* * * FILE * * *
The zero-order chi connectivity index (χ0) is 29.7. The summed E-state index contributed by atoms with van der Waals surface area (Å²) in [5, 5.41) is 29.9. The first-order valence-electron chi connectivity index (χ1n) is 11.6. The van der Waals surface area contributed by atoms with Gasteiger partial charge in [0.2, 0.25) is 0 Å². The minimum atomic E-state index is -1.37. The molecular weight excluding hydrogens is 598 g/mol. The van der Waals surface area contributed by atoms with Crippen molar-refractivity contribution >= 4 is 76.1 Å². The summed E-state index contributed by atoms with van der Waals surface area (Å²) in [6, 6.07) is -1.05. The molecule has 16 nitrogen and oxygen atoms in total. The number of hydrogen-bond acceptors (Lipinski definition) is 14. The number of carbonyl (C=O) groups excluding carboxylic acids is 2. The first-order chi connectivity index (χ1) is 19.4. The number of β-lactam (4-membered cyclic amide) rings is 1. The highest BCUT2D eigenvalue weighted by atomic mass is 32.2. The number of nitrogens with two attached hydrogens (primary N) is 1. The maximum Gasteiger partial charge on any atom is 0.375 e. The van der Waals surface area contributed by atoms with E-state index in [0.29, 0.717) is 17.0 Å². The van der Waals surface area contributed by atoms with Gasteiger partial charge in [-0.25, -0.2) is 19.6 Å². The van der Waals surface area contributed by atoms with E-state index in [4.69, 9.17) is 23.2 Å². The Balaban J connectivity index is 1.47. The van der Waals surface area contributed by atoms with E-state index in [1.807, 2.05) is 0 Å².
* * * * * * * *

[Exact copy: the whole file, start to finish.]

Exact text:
The zero-order chi connectivity index (χ0) is 29.7. The summed E-state index contributed by atoms with van der Waals surface area (Å²) in [5, 5.41) is 29.9. The first-order valence-electron chi connectivity index (χ1n) is 11.6. The van der Waals surface area contributed by atoms with Gasteiger partial charge in [0.2, 0.25) is 0 Å². The minimum atomic E-state index is -1.37. The molecular weight excluding hydrogens is 598 g/mol. The van der Waals surface area contributed by atoms with Crippen molar-refractivity contribution >= 4 is 76.1 Å². The summed E-state index contributed by atoms with van der Waals surface area (Å²) in [6, 6.07) is -1.05. The molecule has 16 nitrogen and oxygen atoms in total. The number of hydrogen-bond acceptors (Lipinski definition) is 14. The number of carbonyl (C=O) groups excluding carboxylic acids is 2. The first-order chi connectivity index (χ1) is 19.4. The number of β-lactam (4-membered cyclic amide) rings is 1. The highest BCUT2D eigenvalue weighted by atomic mass is 32.2. The number of nitrogens with two attached hydrogens (primary N) is 1. The maximum Gasteiger partial charge on any atom is 0.375 e. The van der Waals surface area contributed by atoms with E-state index in [0.29, 0.717) is 17.0 Å². The van der Waals surface area contributed by atoms with Gasteiger partial charge in [-0.25, -0.2) is 19.6 Å². The van der Waals surface area contributed by atoms with E-state index in [4.69, 9.17) is 23.2 Å². The Balaban J connectivity index is 1.47. The van der Waals surface area contributed by atoms with E-state index in [1.807, 2.05) is 0 Å².